A Brief Biographical Overview with Observations in 900 Words or Less

Raised in West Los Angeles, I attended the high school made famous in the book written by David Wallechinski, Those were the days of the Folk Music Revival and names like Hoyt Axton, Joan Baez and the Limelighters were to be emulated. I progressed to Santa Monica City College and then on to the California State University at Northridge.

Upon drawing a high draft-lottery number, I took a break from college to live in San Francisco for a year. Residing above the fabled Haight Ashbury, I enjoyed the heady remnants of the 60's era. With only a few units left to earn my degree, I returned to college. This time I had the luxury of stretching one semester's work over two semesters and thereby got acquainted with the Theater Arts and Music Departments.

Apparently well accepted, I was recruited to perform in the Faculty Artist's Series production of Stravinsky's L' Histoire du Soldat ; a joint effort by the two departments. Later, I was part of an ensemble sent to Humbolt State University to represent CSUN at the Northwest Drama Conference. When a local production company asked the Theater Arts Department to send over a mime for a commercial film, they sent me. Amazingly, this was my first paying job after graduation. Moral: sometimes it pays to keep your mouth shut.

By pure chance, I rented a room in a Venice, California house occupied by guitarist Peter Lang just before he signed with the legendary Takoma Records owned by John Fahey. Peter introduced me to American Folk Classical Guitar and showed me that a recording contract was within reach. Up until then, I had played guitar somewhat, but my real musical skill was playing bluegrass banjo. During my college days I was so enthused by the music of the Baroque that I transcribed the scherzos from the third and fifth Brandenburg Concertos for bluegrass banjo.

Earning a living took precedence, and after a disastrous experience in the corporate world, I took a job at a trendy "nouveau-hippie" restaurant in Santa Monica. Everyone on the floor (busboys to barmaids) had to entertain. In a show full of Joni Mitchell and James Taylor strive-to-be singers, I was doing the instrumental music of Earl Scruggs, and not uttering a syllable.

Making connections with the impressive talent pool at the restaurant, I found myself involved with a local movie company. The experience as both crew and bit-part actor gave me valuable insight into the process of creating feature length films. I recently learned that the movie ran shortly in theaters under a different title. Years later it made the list of remarkably bad films for specialty DVD collectors.

Soon thereafter, I relocated to Sonoma County, California. What I discovered was that all of my varied experience came into play in this newly developing community. I started playing my solo guitar repertoire in local cafes and dinner houses; this lead to weddings, private parties and such. Soon, I found it necessary to recruit other players (flute, violin, recorder, cello, etc) to fulfill the engagements.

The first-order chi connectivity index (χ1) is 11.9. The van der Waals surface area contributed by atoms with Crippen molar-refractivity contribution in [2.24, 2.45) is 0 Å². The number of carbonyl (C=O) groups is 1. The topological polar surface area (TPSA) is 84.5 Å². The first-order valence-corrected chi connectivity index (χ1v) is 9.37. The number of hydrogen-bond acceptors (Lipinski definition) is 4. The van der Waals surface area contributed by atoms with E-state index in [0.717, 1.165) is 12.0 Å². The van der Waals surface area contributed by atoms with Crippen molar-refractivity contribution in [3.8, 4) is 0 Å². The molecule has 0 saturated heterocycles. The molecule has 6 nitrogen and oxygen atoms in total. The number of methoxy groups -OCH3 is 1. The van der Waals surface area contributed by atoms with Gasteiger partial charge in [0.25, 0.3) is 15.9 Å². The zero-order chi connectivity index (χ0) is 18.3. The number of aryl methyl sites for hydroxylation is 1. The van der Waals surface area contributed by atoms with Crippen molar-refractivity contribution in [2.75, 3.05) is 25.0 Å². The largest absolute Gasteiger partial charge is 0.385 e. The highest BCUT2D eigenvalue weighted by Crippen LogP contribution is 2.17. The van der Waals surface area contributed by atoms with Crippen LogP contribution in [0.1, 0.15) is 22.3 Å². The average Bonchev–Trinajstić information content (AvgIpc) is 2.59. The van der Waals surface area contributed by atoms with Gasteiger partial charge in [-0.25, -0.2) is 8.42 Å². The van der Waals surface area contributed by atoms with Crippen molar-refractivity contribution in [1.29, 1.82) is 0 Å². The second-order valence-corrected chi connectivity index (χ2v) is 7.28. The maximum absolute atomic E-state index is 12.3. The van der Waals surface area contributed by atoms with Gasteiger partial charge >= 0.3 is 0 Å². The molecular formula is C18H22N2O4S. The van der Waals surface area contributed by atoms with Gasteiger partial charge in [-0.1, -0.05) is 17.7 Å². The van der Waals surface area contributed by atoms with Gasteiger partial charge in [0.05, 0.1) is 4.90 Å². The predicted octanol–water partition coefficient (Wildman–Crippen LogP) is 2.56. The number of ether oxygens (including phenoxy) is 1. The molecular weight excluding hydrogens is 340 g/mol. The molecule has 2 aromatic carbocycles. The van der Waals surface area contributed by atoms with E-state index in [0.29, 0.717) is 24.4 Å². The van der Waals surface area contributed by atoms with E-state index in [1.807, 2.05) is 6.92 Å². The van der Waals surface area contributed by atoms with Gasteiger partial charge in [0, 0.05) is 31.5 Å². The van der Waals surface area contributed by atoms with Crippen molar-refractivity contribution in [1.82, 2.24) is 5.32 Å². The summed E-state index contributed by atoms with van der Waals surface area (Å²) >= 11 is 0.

The best place to find players was the local university. In order to keep up with these dedicated students, I had to develop my technical skills in a hurry. I quickly learned to compose and part-out arrangements of my guitar solos for duos and trios to include other instruments. This proved later to be very valuable. Meanwhile, I had sent out demo tapes to companies producing solo guitar music. John Fahey responded and I signed with Takoma Records. Unfortunately, the company went through management changes and my album was never produced. Eventually I was released from the contract.

When a San Francisco film company needed a musical soundtrack for two National Park Service films, my name came up. My familiarity with the best music students at the college allowed me to quickly find the required players of brass, and other instruments to add to my resource of string and woodwind musicians. By then, I was able to reference the scores of Aaron Copland and adapt some of his compositional voicings. The films have been running for the last two decades at the Point Reyes and Olympic Park visitor centers. Once again, to my knowledge, DVD or VHS copies of the films are unavailable.

The money from those projects allowed me to record my album, Excursion, on my own label. A nice write-up in Guitar Player Magazine helped me get picked up by Global Pacific Distributors for a few years. Since then, I have been playing in the fine dining rooms and wineries of Sonoma County, including ten years as music director at the Russian River Vineyards Restaurant. As entertainment director at the Blue Heron Restaurant for six years, 125 concerts featuring local and national artists were produced over a five year span. Additionally, like any good dot com boomer, I've been designing web sites since the mid 90's.

Over the years, performing and producing concerts and other events, I have enjoyed meeting and working with musicians of all levels of notoriety. But most of all, my background and experience in theater and music have shown me that humanity aspires to its highest through the creative process; and reminds me not to be overly discouraged by the political and commercial shortcomings that sadly detract from the human condition.


© 2007 Steve Gillman
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